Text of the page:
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How to use stress to improve your health



Calah Alexander - published on 12/12/17

Turns out there may be only one condition where stress can harm you.

Stress is a part of life, but it seems to be an increasingly disproportionate part of modern life. Part of this, no doubt, is connectivity — in the age of cell phones, there’s no such thing as leaving work at the office. But another part is our disproportionate focus on stress itself… particularly on the negative impact it has on our health.

“Stress will kill you” is widely accepted as gospel truth, so endless ways to beat stress are peddled everywhere, from commercials to your Facebook feed. But what if stress actually won’t kill you? What if the stress has no measurable impact on your health unless you believe it will?

According to the New York Times, a 2012 study from the University of Wisconsin-Madison found that having a lot of stress in your life was not linked to premature death. But having a lot of stress in your life and believing it was taking a toll on your health increased the risk of premature death by 43 percent. Turns out that when it comes to stress, what effect it will have is all in your head.

With stress, the mind and the body are intrinsically linked. You can view stress as something that is wreaking havoc on your body (and it can) or as something that is giving you the strength and energy to overcome adversity … Stanford psychologist Kelly McGonigal has been a champion of rethinking stress, noting that the right approach can make you smarter and stronger … “What I learned from these studies, surveys and conversations truly changed the way I think about stress,” Dr. McGonigal wrote in her book The Upside of Stress: Why Stress Is Good for You, and How to Get Good at It. “The best way to manage stress isn’t to reduce or avoid it, but rather to rethink and even embrace it.”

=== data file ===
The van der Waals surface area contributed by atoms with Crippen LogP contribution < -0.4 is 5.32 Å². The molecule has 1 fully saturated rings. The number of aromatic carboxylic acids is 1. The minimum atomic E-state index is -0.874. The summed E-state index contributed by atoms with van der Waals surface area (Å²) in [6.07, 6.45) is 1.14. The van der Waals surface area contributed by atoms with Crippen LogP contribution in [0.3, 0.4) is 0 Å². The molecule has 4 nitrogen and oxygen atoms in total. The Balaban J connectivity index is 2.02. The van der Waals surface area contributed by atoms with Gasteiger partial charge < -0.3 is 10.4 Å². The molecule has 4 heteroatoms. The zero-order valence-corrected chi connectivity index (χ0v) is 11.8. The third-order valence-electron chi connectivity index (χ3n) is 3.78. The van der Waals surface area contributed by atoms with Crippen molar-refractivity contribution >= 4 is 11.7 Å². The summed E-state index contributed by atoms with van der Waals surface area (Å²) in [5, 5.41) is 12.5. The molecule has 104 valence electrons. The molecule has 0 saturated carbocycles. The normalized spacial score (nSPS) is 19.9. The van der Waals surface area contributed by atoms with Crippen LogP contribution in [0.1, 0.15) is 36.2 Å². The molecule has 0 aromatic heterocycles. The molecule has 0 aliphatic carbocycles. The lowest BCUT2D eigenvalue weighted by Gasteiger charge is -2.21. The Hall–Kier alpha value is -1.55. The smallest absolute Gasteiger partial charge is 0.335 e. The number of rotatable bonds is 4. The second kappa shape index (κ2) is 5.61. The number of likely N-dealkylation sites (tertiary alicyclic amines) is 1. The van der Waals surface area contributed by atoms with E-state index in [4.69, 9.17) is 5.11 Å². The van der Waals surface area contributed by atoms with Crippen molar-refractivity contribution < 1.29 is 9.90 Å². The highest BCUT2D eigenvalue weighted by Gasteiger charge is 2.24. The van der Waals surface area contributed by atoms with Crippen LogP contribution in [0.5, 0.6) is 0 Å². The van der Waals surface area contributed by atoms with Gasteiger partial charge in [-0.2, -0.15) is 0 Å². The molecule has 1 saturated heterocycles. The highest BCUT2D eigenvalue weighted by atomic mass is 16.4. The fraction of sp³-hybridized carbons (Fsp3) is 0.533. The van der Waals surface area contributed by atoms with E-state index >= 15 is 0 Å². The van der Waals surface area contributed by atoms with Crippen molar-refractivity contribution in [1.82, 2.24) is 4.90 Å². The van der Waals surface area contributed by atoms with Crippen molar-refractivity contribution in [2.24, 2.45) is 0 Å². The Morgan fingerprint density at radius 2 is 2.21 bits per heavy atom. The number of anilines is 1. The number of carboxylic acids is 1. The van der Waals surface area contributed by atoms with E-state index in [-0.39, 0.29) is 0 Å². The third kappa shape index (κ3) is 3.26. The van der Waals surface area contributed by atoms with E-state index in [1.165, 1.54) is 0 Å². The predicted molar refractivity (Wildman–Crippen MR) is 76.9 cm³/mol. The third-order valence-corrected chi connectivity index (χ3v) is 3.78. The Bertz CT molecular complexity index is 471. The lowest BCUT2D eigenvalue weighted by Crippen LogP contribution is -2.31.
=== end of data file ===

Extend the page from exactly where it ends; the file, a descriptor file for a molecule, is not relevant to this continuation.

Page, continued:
Stress is a biological response that is meant to help our body prepare for the challenge ahead. The adrenaline spike, increased breathing, and faster heart rate are all ways our bodies mobilize to improve our reaction time, clear our thinking, and get our muscles ready to move.

This is really helpful in a physical situation. For example, the brief moment of panic-like stress I experience just before a sparring match used to frighten me, but I’ve come to realize that it’s an essential part of preparing my mind and body to respond well. If I get overconfident and don’t experience that jolt of stress, I inevitably lose the match by making silly mistakes.

But in a non-physical situation, the jolt from stress can seem like a handicap. It’s hard to stay calm in an emotionally fraught situation when your heart is racing, and stress can make it easier to lose your temper.

But that same stress response also speeds up your thinking, and can give you the mental space to accept the stress, breathe deeply, and think clearly. You just have to embrace the stress you’re feeling and use it to give you the advantage it’s meant for.

By embracing stress and using it to your advantage, not only will you find that you’re responding better to all of life’s daily stressors, but you’ll also free yourself from the negative health consequences associated with stress. You can’t control what stresses you out, but you can — and should — control how you handle that stress.


Read more:
Good parenting doesn’t have to be so stressful

Health and Wellness
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